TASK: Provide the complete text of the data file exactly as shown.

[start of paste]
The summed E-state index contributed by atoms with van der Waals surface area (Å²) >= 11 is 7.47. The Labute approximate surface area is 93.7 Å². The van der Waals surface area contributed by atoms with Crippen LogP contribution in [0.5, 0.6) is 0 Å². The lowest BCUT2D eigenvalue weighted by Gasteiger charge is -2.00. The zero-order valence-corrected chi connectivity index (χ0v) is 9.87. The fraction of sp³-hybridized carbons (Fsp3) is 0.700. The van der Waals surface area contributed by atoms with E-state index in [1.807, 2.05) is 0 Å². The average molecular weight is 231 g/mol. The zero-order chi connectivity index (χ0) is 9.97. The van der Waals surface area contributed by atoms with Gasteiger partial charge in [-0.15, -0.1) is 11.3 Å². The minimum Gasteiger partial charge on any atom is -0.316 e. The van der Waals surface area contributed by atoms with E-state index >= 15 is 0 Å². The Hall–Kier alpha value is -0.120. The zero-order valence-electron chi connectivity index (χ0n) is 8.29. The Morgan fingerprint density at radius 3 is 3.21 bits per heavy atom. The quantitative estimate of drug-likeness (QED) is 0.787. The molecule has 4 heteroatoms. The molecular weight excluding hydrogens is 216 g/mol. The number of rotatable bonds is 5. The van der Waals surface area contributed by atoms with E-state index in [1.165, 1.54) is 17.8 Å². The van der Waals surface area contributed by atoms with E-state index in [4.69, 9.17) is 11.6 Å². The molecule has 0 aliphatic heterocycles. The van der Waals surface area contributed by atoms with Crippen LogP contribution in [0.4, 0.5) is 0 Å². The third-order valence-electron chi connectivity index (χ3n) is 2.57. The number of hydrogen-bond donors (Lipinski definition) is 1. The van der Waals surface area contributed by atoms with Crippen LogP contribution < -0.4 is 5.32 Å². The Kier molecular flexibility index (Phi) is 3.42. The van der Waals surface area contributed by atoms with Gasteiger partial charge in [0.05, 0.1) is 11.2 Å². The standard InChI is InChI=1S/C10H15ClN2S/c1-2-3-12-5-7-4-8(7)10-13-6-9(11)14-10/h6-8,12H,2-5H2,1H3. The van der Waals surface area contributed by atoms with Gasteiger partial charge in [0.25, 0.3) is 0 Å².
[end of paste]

The summed E-state index contributed by atoms with van der Waals surface area (Å²) >= 11 is 7.47. The Labute approximate surface area is 93.7 Å². The van der Waals surface area contributed by atoms with Crippen LogP contribution in [0.5, 0.6) is 0 Å². The lowest BCUT2D eigenvalue weighted by Gasteiger charge is -2.00. The zero-order valence-corrected chi connectivity index (χ0v) is 9.87. The fraction of sp³-hybridized carbons (Fsp3) is 0.700. The van der Waals surface area contributed by atoms with E-state index in [1.807, 2.05) is 0 Å². The average molecular weight is 231 g/mol. The zero-order chi connectivity index (χ0) is 9.97. The van der Waals surface area contributed by atoms with Gasteiger partial charge in [-0.15, -0.1) is 11.3 Å². The minimum Gasteiger partial charge on any atom is -0.316 e. The van der Waals surface area contributed by atoms with E-state index >= 15 is 0 Å². The Hall–Kier alpha value is -0.120. The zero-order valence-electron chi connectivity index (χ0n) is 8.29. The Morgan fingerprint density at radius 3 is 3.21 bits per heavy atom. The quantitative estimate of drug-likeness (QED) is 0.787. The molecule has 4 heteroatoms. The molecular weight excluding hydrogens is 216 g/mol. The number of rotatable bonds is 5. The van der Waals surface area contributed by atoms with E-state index in [1.165, 1.54) is 17.8 Å². The van der Waals surface area contributed by atoms with E-state index in [4.69, 9.17) is 11.6 Å². The molecule has 0 aliphatic heterocycles. The van der Waals surface area contributed by atoms with Crippen LogP contribution in [0.4, 0.5) is 0 Å². The third-order valence-electron chi connectivity index (χ3n) is 2.57. The number of hydrogen-bond donors (Lipinski definition) is 1. The van der Waals surface area contributed by atoms with Crippen LogP contribution < -0.4 is 5.32 Å². The Kier molecular flexibility index (Phi) is 3.42. The van der Waals surface area contributed by atoms with Gasteiger partial charge in [0.05, 0.1) is 11.2 Å². The standard InChI is InChI=1S/C10H15ClN2S/c1-2-3-12-5-7-4-8(7)10-13-6-9(11)14-10/h6-8,12H,2-5H2,1H3. The van der Waals surface area contributed by atoms with Gasteiger partial charge in [0.25, 0.3) is 0 Å².